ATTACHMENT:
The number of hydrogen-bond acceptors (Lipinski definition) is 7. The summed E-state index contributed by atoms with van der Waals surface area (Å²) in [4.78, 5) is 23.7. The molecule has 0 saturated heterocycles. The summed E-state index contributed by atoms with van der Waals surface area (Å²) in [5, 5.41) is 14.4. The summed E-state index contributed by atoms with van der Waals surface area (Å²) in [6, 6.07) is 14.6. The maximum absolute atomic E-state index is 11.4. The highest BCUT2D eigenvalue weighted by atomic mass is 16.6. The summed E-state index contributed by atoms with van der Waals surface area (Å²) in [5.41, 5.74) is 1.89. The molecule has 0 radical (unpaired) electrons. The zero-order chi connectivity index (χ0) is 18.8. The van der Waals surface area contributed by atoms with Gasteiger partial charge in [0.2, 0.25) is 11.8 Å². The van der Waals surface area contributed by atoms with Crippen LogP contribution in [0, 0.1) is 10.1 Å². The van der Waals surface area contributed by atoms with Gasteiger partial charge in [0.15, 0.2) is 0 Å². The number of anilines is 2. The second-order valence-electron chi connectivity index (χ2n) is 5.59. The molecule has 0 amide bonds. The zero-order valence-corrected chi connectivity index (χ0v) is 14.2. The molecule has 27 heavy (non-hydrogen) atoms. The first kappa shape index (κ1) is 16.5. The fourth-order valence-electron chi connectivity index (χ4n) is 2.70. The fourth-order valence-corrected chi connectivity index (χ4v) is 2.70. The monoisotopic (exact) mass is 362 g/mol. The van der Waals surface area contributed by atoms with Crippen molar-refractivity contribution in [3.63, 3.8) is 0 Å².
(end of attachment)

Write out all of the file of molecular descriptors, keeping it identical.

The number of hydrogen-bond acceptors (Lipinski definition) is 7. The summed E-state index contributed by atoms with van der Waals surface area (Å²) in [4.78, 5) is 23.7. The molecule has 0 saturated heterocycles. The summed E-state index contributed by atoms with van der Waals surface area (Å²) in [5, 5.41) is 14.4. The summed E-state index contributed by atoms with van der Waals surface area (Å²) in [6, 6.07) is 14.6. The maximum absolute atomic E-state index is 11.4. The highest BCUT2D eigenvalue weighted by atomic mass is 16.6. The summed E-state index contributed by atoms with van der Waals surface area (Å²) in [5.41, 5.74) is 1.89. The molecule has 0 radical (unpaired) electrons. The zero-order chi connectivity index (χ0) is 18.8. The van der Waals surface area contributed by atoms with Gasteiger partial charge in [0.2, 0.25) is 11.8 Å². The van der Waals surface area contributed by atoms with Crippen LogP contribution in [0, 0.1) is 10.1 Å². The van der Waals surface area contributed by atoms with Gasteiger partial charge in [0.15, 0.2) is 0 Å². The number of anilines is 2. The second-order valence-electron chi connectivity index (χ2n) is 5.59. The molecule has 0 amide bonds. The zero-order valence-corrected chi connectivity index (χ0v) is 14.2. The molecule has 27 heavy (non-hydrogen) atoms. The first kappa shape index (κ1) is 16.5. The fourth-order valence-electron chi connectivity index (χ4n) is 2.70. The fourth-order valence-corrected chi connectivity index (χ4v) is 2.70. The monoisotopic (exact) mass is 362 g/mol. The van der Waals surface area contributed by atoms with Crippen molar-refractivity contribution in [3.63, 3.8) is 0 Å².